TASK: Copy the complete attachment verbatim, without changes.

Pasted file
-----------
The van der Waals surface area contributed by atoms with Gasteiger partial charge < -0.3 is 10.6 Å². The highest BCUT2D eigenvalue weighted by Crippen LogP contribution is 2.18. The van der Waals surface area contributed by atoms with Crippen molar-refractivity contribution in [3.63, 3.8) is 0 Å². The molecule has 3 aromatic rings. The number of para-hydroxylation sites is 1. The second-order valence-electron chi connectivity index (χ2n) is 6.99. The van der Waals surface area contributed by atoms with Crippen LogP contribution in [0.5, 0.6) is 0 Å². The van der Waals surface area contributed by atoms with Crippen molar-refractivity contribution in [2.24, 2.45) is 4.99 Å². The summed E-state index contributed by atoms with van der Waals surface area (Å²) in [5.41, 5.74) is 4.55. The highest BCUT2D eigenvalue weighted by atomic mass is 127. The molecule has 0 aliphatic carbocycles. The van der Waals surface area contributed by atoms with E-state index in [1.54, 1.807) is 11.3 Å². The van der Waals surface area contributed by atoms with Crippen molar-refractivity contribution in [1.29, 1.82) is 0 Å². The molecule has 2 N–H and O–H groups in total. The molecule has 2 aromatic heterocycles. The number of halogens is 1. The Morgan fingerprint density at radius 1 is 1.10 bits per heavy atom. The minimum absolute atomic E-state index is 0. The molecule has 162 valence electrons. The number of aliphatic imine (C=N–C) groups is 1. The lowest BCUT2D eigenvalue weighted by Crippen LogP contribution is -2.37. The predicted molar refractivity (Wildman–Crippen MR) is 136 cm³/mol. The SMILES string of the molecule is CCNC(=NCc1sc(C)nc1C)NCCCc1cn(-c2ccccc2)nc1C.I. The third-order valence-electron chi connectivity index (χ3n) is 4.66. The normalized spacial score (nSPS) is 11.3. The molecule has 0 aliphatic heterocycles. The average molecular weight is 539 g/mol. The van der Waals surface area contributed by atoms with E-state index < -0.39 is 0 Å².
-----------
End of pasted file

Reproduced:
The van der Waals surface area contributed by atoms with Gasteiger partial charge < -0.3 is 10.6 Å². The highest BCUT2D eigenvalue weighted by Crippen LogP contribution is 2.18. The van der Waals surface area contributed by atoms with Crippen molar-refractivity contribution in [3.63, 3.8) is 0 Å². The molecule has 3 aromatic rings. The number of para-hydroxylation sites is 1. The second-order valence-electron chi connectivity index (χ2n) is 6.99. The van der Waals surface area contributed by atoms with Crippen LogP contribution in [0.5, 0.6) is 0 Å². The van der Waals surface area contributed by atoms with Crippen molar-refractivity contribution in [2.24, 2.45) is 4.99 Å². The summed E-state index contributed by atoms with van der Waals surface area (Å²) in [5.41, 5.74) is 4.55. The highest BCUT2D eigenvalue weighted by atomic mass is 127. The molecule has 0 aliphatic carbocycles. The van der Waals surface area contributed by atoms with E-state index in [1.54, 1.807) is 11.3 Å². The van der Waals surface area contributed by atoms with Crippen molar-refractivity contribution in [1.29, 1.82) is 0 Å². The molecule has 2 N–H and O–H groups in total. The molecule has 2 aromatic heterocycles. The number of halogens is 1. The Morgan fingerprint density at radius 1 is 1.10 bits per heavy atom. The minimum absolute atomic E-state index is 0. The molecule has 162 valence electrons. The number of aliphatic imine (C=N–C) groups is 1. The lowest BCUT2D eigenvalue weighted by Crippen LogP contribution is -2.37. The predicted molar refractivity (Wildman–Crippen MR) is 136 cm³/mol. The SMILES string of the molecule is CCNC(=NCc1sc(C)nc1C)NCCCc1cn(-c2ccccc2)nc1C.I. The third-order valence-electron chi connectivity index (χ3n) is 4.66. The normalized spacial score (nSPS) is 11.3. The molecule has 0 aliphatic heterocycles. The average molecular weight is 539 g/mol. The van der Waals surface area contributed by atoms with E-state index < -0.39 is 0 Å².